Costa Rica Trip: Revelation

There is more to write about my recent trip.
Tales of things lost and found and other challenges
I faced. How the level of activity was not “Easy” as described.
But then, when does reality ever imitate our dreams?

The day of travel ready to begin a new adventure
I approached the check-in desk and realized
That the pouch containing Passport and credit card
Was not hanging from its string around my neck.

Sheer incredulity! I told myself “I’m not going after all”.
Calmed down and called Sam, faithful car service guy.
He found my pouch with string now somehow unattached
Lying on car’s floor and brought it back to me.

O.K. Score even. Next up. Paperback I planned to read
Vanished from my seat during pre-flight bathroom break.
Once landed I replaced the loss. Kindle to the rescue.
Two things lost and found. Is this the pattern of my trip?

And so it was. One day touring on the bus my dark glasses
Were recorded as item three in my list of losses.
Finding them was easy. They reappeared when I stood up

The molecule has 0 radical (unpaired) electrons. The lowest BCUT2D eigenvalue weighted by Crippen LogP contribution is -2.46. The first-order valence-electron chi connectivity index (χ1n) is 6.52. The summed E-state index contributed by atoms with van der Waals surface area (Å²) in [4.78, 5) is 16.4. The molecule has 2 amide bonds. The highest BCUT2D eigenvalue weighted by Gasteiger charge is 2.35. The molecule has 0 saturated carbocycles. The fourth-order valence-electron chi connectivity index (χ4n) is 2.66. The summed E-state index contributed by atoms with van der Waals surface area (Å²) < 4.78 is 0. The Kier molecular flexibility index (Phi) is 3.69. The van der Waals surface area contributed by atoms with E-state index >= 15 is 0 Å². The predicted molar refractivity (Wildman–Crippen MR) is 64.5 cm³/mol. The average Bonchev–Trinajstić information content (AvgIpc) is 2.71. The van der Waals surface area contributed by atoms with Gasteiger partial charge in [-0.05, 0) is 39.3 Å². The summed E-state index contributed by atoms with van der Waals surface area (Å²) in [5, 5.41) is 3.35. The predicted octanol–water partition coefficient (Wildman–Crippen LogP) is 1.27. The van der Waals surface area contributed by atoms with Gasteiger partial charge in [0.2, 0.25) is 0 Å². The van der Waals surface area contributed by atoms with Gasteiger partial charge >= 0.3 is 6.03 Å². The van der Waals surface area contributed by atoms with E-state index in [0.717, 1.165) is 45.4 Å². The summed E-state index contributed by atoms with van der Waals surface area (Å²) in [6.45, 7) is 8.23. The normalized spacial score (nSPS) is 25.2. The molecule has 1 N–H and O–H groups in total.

To disembark. What is all this telling me?

As days went by sometimes I was what was lost
Walking outside after dark from restaurant to my room.
I met other travel mates who set me on a homeward path.
Maybe being found is what I should focus on.

There were other losses small and large.
Problems faced and answers found. The score
was tied. Only I am not satisfied to travel
Such a road where human cost to me outweighs the benefits.

Another journey spreads before me. Not unrelated
To my travels gone before. I’m one who is merely changing,
Not lost at all. I will find my way with travelers like me
Whose eyes are set on a distance only now appearing.


Back To Nature